Can adland still attract the best grads?

September marks the beginning of university freshers' weeks and a new wave of fresh-faced, newly suited graduates looking for that first foothold on the jobs ladder.

A new wave of university graduates is looking for that first foothold on the jobs ladder.
A new wave of university graduates is looking for that first foothold on the jobs ladder.

Adland has always been an attractive prospect for young people wanting a creative career – but tech companies and start-ups have become the new rock stars of the employment world. And with average university debts rising to more than £40,000, perhaps the ad industry – with its relatively modest starting salaries – isn’t so appealing. Anecdotally, agencies are not reporting a decline in interest. But they are finding that applicants are demanding more – more interesting work, more responsibility, a better work/life balance. Perhaps adland needs to loosen its focus on degree-wielding candidates and look for those who can diversify the talent pool. Indeed, many agencies are already doing this through apprenticeship schemes and new hiring policies. As Grey London’s chairman, Nils Leonard, wrote in a recent piece that urged students not to worry about exam results: "Energy beats talent. Beats grades. Beats time." 


Russell Ramsey, executive creative director, J Walter Thompson London

"There’s no doubt that adland is still an attractive proposition for grads. We received more than 700 applications through our grad scheme and Yes Awards competition – but, yes, they are more demanding.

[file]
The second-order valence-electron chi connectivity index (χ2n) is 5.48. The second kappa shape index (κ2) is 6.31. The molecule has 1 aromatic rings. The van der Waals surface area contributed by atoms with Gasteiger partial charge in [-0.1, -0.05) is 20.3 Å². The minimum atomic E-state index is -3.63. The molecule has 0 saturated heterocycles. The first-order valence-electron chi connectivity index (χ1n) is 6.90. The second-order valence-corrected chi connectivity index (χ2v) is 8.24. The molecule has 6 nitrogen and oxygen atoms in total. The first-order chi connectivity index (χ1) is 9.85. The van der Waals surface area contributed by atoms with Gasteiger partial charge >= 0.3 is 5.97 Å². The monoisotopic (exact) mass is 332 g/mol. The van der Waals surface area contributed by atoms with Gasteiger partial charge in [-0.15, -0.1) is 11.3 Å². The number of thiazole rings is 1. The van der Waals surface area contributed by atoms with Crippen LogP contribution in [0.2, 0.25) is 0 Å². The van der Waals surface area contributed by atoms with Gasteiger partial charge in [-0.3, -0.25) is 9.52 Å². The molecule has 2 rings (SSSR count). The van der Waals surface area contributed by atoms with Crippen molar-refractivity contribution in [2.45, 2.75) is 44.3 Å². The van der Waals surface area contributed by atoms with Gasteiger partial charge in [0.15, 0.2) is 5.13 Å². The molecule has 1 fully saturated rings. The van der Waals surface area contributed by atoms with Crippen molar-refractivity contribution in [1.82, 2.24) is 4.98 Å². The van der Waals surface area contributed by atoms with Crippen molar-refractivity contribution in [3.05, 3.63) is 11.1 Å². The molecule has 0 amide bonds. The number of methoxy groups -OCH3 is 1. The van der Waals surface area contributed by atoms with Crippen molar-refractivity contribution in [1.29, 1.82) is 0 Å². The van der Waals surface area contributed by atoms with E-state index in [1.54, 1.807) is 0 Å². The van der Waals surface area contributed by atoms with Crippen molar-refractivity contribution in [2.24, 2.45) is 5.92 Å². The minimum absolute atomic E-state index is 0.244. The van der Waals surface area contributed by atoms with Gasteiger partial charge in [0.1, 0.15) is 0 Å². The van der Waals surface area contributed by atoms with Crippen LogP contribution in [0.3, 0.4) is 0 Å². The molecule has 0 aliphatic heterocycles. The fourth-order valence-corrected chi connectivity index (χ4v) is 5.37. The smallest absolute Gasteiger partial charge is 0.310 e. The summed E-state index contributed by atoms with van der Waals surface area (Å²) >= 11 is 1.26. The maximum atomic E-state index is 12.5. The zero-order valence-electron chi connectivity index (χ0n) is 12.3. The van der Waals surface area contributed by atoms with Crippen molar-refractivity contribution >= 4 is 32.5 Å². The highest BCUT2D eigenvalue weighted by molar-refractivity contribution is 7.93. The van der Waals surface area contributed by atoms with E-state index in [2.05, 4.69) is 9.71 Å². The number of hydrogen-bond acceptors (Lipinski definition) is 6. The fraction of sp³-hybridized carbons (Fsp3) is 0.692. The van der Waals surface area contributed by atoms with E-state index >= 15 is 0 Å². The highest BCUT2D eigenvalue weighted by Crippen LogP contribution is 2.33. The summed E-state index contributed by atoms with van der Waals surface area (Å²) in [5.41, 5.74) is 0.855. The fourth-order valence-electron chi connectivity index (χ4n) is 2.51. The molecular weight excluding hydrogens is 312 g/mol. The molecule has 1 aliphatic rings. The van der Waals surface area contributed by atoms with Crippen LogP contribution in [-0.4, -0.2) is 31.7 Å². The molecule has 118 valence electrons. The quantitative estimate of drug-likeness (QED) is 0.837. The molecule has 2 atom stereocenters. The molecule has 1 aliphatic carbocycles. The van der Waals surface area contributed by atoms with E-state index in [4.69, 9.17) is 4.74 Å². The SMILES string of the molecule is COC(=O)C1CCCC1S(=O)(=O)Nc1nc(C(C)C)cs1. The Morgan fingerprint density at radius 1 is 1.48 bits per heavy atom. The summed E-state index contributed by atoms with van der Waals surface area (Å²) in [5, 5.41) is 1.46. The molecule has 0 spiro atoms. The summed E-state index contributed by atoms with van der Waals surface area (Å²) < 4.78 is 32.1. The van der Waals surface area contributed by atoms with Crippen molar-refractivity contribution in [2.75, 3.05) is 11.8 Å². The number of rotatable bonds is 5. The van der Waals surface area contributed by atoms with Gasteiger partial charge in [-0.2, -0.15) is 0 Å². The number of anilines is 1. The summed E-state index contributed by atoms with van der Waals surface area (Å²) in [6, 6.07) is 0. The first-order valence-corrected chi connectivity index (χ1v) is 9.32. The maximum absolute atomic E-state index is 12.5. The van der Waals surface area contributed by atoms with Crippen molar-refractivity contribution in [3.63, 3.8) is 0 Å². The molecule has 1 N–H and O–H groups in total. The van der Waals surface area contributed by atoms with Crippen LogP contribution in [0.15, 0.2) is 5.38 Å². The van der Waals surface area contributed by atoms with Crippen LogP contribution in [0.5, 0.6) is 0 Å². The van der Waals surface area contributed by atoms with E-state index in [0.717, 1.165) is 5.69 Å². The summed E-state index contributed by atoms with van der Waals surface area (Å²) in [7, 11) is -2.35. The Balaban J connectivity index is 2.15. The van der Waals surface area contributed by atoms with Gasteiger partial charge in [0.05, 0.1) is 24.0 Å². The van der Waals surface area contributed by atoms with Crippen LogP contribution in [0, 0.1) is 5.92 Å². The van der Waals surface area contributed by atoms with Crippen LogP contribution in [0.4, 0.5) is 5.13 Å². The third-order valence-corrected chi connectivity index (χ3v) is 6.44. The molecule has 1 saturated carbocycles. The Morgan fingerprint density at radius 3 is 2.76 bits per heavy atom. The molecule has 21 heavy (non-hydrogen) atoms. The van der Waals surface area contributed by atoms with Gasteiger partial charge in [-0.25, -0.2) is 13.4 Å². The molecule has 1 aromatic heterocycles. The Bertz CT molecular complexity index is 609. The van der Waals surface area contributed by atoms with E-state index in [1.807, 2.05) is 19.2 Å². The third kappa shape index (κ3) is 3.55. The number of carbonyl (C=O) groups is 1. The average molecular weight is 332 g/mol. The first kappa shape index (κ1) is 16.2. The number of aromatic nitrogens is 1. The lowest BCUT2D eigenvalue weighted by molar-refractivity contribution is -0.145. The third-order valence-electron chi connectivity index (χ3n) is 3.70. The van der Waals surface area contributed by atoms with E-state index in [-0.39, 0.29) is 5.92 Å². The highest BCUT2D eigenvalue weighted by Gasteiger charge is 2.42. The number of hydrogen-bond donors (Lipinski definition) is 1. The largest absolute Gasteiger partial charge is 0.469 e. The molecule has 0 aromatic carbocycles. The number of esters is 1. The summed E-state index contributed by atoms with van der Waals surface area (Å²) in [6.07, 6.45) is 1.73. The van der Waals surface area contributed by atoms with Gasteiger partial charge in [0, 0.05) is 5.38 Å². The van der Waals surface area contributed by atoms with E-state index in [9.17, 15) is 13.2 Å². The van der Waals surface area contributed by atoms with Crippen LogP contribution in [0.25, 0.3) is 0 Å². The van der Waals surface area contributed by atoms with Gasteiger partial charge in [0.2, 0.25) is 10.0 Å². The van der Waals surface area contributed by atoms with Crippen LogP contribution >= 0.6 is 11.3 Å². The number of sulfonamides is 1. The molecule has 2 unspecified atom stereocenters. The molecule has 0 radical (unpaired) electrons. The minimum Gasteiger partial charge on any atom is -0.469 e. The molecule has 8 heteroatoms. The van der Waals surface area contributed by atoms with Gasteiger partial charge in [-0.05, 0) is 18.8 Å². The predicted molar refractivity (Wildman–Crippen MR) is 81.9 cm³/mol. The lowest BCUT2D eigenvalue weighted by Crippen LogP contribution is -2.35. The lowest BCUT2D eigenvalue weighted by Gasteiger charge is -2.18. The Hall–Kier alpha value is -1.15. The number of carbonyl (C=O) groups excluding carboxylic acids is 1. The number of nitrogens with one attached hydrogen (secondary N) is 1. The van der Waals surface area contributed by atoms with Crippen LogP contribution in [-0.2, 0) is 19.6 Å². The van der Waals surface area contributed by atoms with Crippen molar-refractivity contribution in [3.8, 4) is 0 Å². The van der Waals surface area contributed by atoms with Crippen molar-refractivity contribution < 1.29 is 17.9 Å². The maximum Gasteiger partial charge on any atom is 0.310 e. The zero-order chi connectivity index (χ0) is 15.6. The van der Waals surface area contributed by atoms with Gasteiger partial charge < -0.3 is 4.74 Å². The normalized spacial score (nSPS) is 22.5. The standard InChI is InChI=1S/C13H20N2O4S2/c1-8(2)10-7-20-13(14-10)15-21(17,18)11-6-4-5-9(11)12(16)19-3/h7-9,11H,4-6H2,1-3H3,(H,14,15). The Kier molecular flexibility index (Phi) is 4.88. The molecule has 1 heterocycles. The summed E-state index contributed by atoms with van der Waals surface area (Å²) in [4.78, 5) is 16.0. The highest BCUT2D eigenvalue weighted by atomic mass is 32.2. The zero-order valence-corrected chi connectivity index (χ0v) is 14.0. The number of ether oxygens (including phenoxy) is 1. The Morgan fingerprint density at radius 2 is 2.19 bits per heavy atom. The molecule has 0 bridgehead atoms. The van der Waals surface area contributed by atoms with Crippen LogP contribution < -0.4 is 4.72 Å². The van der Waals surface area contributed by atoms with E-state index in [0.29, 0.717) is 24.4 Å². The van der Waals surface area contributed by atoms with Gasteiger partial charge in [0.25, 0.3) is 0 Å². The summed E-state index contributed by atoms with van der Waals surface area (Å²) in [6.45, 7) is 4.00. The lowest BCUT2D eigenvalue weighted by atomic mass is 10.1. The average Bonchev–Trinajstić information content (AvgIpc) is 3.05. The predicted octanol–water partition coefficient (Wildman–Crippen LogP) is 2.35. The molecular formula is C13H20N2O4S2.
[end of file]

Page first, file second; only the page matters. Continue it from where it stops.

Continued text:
"They want to know if they’ll work on stimulating projects. How fast can they take on responsibility? Will they have time for their outside interests? They’re less interested in their career path since they’re perfectly happy to change careers when it suits them. It’s our job to keep them interested.

"Yes, the tech companies are recruiting the Y Generation too but, in some ways, the roles on offer are actually less creative than in adland."

Agency head

Natalie Graeme, managing director, Grey London

"Energy beats grades every time and diversity of thought is essential for our industry. So whether there are fewer grads in the mix doesn’t worry me. Attracting those who find other paths or starting a business more appealing does. Having a top degree is only one way to demonstrate skill.

"We also need entrepreneurial spirit. Those spirited enough to know their own minds. With conviction and creativity at their core. And energy to see it through.

"So we’ll need to get more creative in seeking out our future leaders. That’s why we’ve taken education off intake applications at Grey as we embrace a diversity of backgrounds and experience."

Operations head

Camilla Kemp, chief operating officer, M&C Saatchi

"Last year, M&C Saatchi had its highest-ever number of applicants – 1,200 for just ten jobs. So there’s definitely no shortage of bright, curious and ambitious graduates applying to adland.

"However, the cost of university today means that many students won’t consider a career in advertising if it’s perceived to not ‘pay back’ enough in the early years.

"This industry needs to look at the total package, from joining bonuses to training and development plans.

"We need to offer graduates a long-term career with unique opportunities while still being a fun and exciting place to work."


Paul Snoxell, creative director, Partners Andrews Aldridge

"We shouldn’t be looking for the best grads. We should be looking for the best people, regardless of formal qualifications.

"Let’s find the mavericks, the self-starters, the unfettered talents. Get them at 16, at 18. Start them as runners, teach them the ropes and help them fall in love with the business.

"Mind you, some of the most talented, maverickey, unfettered thinkers I know have excellent degrees from excellent universities. The best people should always be able to find the right job, as long as we make sure there’s nothing in their way. And that includes the need to be a grad."


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